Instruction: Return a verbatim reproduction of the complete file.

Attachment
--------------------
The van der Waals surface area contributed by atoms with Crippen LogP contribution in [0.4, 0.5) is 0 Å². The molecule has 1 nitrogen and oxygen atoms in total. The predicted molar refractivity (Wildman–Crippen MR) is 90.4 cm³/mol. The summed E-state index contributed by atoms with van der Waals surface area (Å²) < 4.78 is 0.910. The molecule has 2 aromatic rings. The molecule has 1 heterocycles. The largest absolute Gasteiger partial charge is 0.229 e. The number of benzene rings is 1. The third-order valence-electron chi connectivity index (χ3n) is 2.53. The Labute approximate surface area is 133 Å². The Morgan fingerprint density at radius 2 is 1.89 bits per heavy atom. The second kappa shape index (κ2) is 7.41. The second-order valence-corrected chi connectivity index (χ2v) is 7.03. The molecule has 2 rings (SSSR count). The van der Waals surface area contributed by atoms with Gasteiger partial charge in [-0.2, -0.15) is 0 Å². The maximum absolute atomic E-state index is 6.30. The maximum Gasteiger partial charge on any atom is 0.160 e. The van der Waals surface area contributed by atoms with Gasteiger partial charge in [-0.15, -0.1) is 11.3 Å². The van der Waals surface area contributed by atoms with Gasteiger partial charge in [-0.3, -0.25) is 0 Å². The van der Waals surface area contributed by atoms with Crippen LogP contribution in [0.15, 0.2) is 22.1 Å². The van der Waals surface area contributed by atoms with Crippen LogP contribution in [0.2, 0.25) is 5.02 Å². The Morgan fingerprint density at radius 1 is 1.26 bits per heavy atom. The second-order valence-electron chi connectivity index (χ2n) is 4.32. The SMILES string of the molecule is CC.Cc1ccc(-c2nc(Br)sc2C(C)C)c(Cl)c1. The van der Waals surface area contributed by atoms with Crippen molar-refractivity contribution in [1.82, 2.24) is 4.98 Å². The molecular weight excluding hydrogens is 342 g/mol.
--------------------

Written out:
The van der Waals surface area contributed by atoms with Crippen LogP contribution in [0.4, 0.5) is 0 Å². The molecule has 1 nitrogen and oxygen atoms in total. The predicted molar refractivity (Wildman–Crippen MR) is 90.4 cm³/mol. The summed E-state index contributed by atoms with van der Waals surface area (Å²) < 4.78 is 0.910. The molecule has 2 aromatic rings. The molecule has 1 heterocycles. The largest absolute Gasteiger partial charge is 0.229 e. The number of benzene rings is 1. The third-order valence-electron chi connectivity index (χ3n) is 2.53. The Labute approximate surface area is 133 Å². The Morgan fingerprint density at radius 2 is 1.89 bits per heavy atom. The second kappa shape index (κ2) is 7.41. The second-order valence-corrected chi connectivity index (χ2v) is 7.03. The molecule has 2 rings (SSSR count). The van der Waals surface area contributed by atoms with Gasteiger partial charge in [-0.2, -0.15) is 0 Å². The maximum absolute atomic E-state index is 6.30. The maximum Gasteiger partial charge on any atom is 0.160 e. The van der Waals surface area contributed by atoms with Gasteiger partial charge in [-0.15, -0.1) is 11.3 Å². The van der Waals surface area contributed by atoms with Gasteiger partial charge in [-0.3, -0.25) is 0 Å². The van der Waals surface area contributed by atoms with Crippen LogP contribution in [0.15, 0.2) is 22.1 Å². The van der Waals surface area contributed by atoms with Crippen LogP contribution in [0.2, 0.25) is 5.02 Å². The Morgan fingerprint density at radius 1 is 1.26 bits per heavy atom. The second-order valence-electron chi connectivity index (χ2n) is 4.32. The SMILES string of the molecule is CC.Cc1ccc(-c2nc(Br)sc2C(C)C)c(Cl)c1. The van der Waals surface area contributed by atoms with Crippen molar-refractivity contribution in [1.82, 2.24) is 4.98 Å². The molecular weight excluding hydrogens is 342 g/mol.